Recipe: Formula for Making Gallons of Breakfast Cocoa

  •  ½ a pound of Walter Baker & Co.’s Cocoa,
  •  1 ½ gallons of water, hot,
  •  1 ½ gallons of milk, hot.

This should not be allowed to boil. Either make it in a large double-boiler, or a large Saucepan or kettle over water. Mix the cocoa with enough cold water to make a paste, and be sure it is free from lumps. Heat together the milk and water, and pour in the cocoa; then cook at least an hour, stirring occasionally.

Chocolate and Cocoa Recipes and Home Made
Candy Recipes, by Miss Parloa (Year 1909)

Recipe: Cocoa

  • 4 teaspoons cocoa 2 cups boiling water
  • 2 tablespoons sugar 2 cups hot milk
  • 1/8 teaspoon salt

Mix cocoa, sugar, salt, and boiling water, and boil five minutes; add hot milk, and beat with egg beater until frothy.

Better Meals for Less Money, by Mary Green (Year 1909)

Recipe: Left-Over Cocoa and Chocolate

As the materials used in the preparation of cocoa and chocolate are rather expensive, not the slightest quantity of these beverages that remains after serving should be wasted. However, a small amount of chocolate usually has to be added so that it will have a stronger flavor. It may then be thickened with corn starch for chocolate blanc mange or with gelatine for chocolate jelly. Either of these served with whipped cream or a Sauce of some kind makes an excellent dessert. Chocolate bread PUDDING may also be flavored with these left-over beverages.

It is also a good plan to utilize left-over cocoa or chocolate for flavoring purposes. However, additional cocoa or chocolate and sugar should first be added to it, and the mixture should then be boiled to a sirup. When so prepared it may be used whenever a chocolate flavoring is desired, such as for flavoring other beverages, cake icings, CUSTARDs, Sauces for desserts, and ice creams.

Woman’s Institute Library of Cookery, Vol. 5
by Woman’s Institute of Domestic Arts and Sciences (Year 1928)

Recipe: Iced Cocoa or Chocolate

An excellent warm-weather beverage consists of cold cocoa or cold chocolate served either with or without sweetened whipped cream. Prepare the cocoa or chocolate according to any of the recipes already given and then allow it to cool. Fill glasses with cracked ice, pour the cocoa or chocolate over it, and serve either with or without sweetened whipped cream.

Woman’s Institute Library of Cookery, Vol. 5
by Woman’s Institute of Domestic Arts and Sciences (Year 1928)

Recipe: Hot Chocolate

Very good hot chocolate can be made by following the directions here given. As will be noted, this recipe is similar to several of those given for cocoa, except that chocolate is substituted for the cocoa. It may therefore be used on any occasion when cocoa would be served. It is especially delicious when served with a tablespoonful or two of whipped cream.

HOT CHOCOLATE

  •  2 c. milk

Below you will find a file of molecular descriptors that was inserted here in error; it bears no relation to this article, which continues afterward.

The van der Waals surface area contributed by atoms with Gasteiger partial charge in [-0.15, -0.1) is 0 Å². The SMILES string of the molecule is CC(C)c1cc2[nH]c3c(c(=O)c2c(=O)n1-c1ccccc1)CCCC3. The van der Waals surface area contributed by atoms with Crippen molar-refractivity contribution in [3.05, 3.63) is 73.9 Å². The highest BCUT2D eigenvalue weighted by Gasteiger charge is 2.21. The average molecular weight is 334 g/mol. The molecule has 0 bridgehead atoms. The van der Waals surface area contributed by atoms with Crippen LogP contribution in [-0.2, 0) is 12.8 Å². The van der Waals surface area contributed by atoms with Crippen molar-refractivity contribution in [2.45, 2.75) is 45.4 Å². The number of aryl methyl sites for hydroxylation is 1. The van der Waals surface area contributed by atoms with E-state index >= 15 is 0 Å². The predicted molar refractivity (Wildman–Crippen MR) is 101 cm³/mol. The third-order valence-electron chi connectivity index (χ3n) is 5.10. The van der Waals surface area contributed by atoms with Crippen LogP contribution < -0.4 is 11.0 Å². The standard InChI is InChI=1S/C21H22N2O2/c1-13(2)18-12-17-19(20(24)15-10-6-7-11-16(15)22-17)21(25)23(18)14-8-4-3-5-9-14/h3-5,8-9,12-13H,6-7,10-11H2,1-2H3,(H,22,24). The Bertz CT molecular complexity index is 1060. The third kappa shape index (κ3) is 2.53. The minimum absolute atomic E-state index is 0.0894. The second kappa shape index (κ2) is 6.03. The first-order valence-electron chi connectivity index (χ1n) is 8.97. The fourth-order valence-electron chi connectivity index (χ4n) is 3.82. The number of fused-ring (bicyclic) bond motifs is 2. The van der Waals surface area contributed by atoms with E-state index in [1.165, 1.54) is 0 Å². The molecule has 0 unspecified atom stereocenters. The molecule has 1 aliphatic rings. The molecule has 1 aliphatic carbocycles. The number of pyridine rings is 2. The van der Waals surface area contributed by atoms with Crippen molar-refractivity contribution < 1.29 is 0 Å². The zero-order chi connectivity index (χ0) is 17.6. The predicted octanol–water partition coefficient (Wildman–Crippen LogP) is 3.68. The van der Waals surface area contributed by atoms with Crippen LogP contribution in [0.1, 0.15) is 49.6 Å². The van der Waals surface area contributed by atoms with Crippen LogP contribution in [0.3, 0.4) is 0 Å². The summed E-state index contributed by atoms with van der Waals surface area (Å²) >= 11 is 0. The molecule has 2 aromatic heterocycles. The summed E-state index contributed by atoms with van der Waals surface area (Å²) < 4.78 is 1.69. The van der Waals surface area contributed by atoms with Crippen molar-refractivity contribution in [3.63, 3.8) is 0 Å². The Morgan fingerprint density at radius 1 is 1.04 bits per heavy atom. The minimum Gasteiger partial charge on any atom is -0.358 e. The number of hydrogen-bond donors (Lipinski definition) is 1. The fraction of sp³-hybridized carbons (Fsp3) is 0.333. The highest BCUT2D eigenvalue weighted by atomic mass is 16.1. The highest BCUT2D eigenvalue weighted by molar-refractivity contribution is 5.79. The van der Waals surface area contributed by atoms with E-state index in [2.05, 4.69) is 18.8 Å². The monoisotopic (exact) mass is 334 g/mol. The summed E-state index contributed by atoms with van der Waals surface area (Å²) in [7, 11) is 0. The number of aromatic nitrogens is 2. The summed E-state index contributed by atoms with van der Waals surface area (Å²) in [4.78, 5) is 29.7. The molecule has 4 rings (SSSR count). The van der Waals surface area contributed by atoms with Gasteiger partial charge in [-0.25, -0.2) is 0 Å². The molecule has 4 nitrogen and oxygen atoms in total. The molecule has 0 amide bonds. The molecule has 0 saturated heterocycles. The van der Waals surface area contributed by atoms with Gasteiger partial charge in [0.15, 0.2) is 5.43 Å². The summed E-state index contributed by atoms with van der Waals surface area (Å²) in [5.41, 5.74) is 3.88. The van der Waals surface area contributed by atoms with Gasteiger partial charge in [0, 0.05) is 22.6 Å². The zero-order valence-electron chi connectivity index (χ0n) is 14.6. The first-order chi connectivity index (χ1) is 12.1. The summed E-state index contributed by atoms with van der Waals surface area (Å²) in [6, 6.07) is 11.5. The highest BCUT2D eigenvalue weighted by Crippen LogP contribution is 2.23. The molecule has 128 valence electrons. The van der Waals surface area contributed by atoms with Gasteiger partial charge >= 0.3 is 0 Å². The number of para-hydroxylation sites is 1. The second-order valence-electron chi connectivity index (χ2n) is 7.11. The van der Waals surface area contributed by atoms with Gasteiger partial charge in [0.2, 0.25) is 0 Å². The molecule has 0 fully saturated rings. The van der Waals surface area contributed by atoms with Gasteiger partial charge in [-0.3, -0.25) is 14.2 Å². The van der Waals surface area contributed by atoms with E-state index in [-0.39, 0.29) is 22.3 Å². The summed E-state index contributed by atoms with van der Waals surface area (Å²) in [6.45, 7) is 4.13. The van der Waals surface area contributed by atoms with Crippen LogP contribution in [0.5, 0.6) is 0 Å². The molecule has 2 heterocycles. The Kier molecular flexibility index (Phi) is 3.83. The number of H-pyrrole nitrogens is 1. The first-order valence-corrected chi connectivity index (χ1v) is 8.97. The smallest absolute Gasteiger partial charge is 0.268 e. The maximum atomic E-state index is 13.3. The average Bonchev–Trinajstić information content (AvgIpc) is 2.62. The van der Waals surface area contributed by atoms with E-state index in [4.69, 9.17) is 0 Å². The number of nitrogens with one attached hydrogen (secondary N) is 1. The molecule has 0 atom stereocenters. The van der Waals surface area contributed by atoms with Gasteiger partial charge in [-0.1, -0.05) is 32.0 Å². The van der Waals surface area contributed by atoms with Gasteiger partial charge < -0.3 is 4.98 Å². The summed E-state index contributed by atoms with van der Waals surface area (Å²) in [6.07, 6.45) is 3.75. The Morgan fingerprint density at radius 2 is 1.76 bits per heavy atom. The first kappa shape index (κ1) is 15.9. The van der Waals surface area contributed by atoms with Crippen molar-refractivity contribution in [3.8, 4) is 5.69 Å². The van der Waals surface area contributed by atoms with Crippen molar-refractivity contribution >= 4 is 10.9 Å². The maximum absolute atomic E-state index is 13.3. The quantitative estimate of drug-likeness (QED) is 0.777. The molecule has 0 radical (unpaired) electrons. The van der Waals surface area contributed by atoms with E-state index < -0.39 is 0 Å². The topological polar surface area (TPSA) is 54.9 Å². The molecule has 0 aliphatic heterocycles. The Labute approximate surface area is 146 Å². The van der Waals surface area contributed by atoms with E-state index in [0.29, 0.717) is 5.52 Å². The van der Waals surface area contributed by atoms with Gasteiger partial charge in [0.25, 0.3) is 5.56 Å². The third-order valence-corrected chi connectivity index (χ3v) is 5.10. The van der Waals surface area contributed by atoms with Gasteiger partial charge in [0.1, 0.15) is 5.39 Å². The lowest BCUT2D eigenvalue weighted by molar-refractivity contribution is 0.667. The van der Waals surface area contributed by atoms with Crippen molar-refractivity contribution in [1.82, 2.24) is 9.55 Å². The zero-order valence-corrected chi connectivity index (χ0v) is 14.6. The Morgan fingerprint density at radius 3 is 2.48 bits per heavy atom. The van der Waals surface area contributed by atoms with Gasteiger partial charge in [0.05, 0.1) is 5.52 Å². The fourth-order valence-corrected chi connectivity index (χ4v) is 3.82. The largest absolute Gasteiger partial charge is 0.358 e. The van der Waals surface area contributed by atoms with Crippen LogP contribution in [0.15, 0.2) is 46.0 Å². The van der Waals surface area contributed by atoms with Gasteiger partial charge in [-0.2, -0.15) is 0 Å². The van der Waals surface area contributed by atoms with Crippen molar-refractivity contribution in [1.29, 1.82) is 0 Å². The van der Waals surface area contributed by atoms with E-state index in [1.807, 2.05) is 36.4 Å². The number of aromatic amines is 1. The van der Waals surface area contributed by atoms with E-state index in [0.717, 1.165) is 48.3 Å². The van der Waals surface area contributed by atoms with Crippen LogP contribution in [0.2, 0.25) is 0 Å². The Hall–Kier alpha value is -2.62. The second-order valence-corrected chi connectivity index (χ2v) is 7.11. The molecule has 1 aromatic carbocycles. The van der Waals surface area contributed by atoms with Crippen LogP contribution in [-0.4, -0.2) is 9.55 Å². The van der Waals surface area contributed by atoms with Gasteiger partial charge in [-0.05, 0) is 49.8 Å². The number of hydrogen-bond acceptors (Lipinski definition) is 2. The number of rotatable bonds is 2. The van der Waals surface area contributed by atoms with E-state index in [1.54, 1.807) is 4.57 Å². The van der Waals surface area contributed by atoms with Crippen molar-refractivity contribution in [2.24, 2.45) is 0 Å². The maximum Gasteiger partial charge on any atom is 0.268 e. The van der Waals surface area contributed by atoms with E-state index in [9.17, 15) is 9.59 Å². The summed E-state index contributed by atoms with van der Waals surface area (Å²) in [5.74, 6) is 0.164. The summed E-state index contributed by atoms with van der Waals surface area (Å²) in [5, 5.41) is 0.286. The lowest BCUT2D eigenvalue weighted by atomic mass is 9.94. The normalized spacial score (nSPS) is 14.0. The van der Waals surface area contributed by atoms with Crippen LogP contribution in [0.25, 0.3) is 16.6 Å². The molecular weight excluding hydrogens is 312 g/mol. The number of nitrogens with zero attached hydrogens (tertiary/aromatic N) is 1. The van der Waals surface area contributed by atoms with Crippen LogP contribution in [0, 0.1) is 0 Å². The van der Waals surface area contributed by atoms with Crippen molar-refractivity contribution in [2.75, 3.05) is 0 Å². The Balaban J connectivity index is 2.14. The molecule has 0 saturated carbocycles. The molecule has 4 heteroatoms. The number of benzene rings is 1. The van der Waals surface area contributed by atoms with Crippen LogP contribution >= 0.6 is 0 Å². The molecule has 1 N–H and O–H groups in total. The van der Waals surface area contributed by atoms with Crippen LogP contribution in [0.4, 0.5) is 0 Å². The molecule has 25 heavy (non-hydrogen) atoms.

•  1-1/2 sq. unsweetened chocolate
  •  1/4 c. sugar
  •  Few grains of salt
  •  2 c. boiling water

Scald the milk. Melt the chocolate over the fire, add the sugar and salt, and gradually stir in the boiling water. Place over the fire, let boil for 2 or 3 minutes, and add the scalded milk. Mill and serve plain or with whipped cream.

Woman’s Institute Library of Cookery, Vol. 5
by Woman’s Institute of Domestic Arts and Sciences (Year 1928)

Recipe: Creamy Cocoa

When there is not very much milk on hand and still a rich, creamy cocoa is desired, the accompanying recipe should be tried. As will be noted, flour is used in addition to the usual ingredients. While this is accountable for the creamy consistency of the cocoa, it should be remembered that the cocoa must be cooked long enough to remove the raw, starchy flavor of the flour.

CREAMY COCOA
(Sufficient to Serve Six)

  •  4 Tb. cocoa
  •  1 Tb. flour
  •  4 Tb. sugar
  •  Few grains of salt
  •  2 c. boiling water
  •  2 c. milk

Mix the cocoa, flour, sugar, and salt, and stir into a paste with some of the water. Add the rest of the water, cook for 5 minutes, and then add the milk, which has been scalded. Mill and serve.

Woman’s Institute Library of Cookery, Vol. 5
by Woman’s Institute of Domestic Arts and Sciences (Year 1928)

Recipe: Rich Cocoa

There are times when it is desired to serve rich cocoa, as, for instance, with a lunch that is not high in food value or with wafers at afternoon social affairs. The accompanying recipe explains how to make cocoa that will be suitable for such occasions.

RICH COCOA
(Sufficient to Serve Six)

  •  4 c. milk
  •  3 Tb. cocoa
  •  1/4 c. sugar
  •  Few grains of salt
  •  1/2 c. boiling water

Scald the milk. Stir the cocoa, sugar, and salt into a smooth paste with the boiling water and boil for 2 or 3 minutes. Add the scalded milk, mill, and serve.

Woman’s Institute Library of Cookery, Vol. 5
by Woman’s Institute of Domestic Arts and Sciences (Year 1928)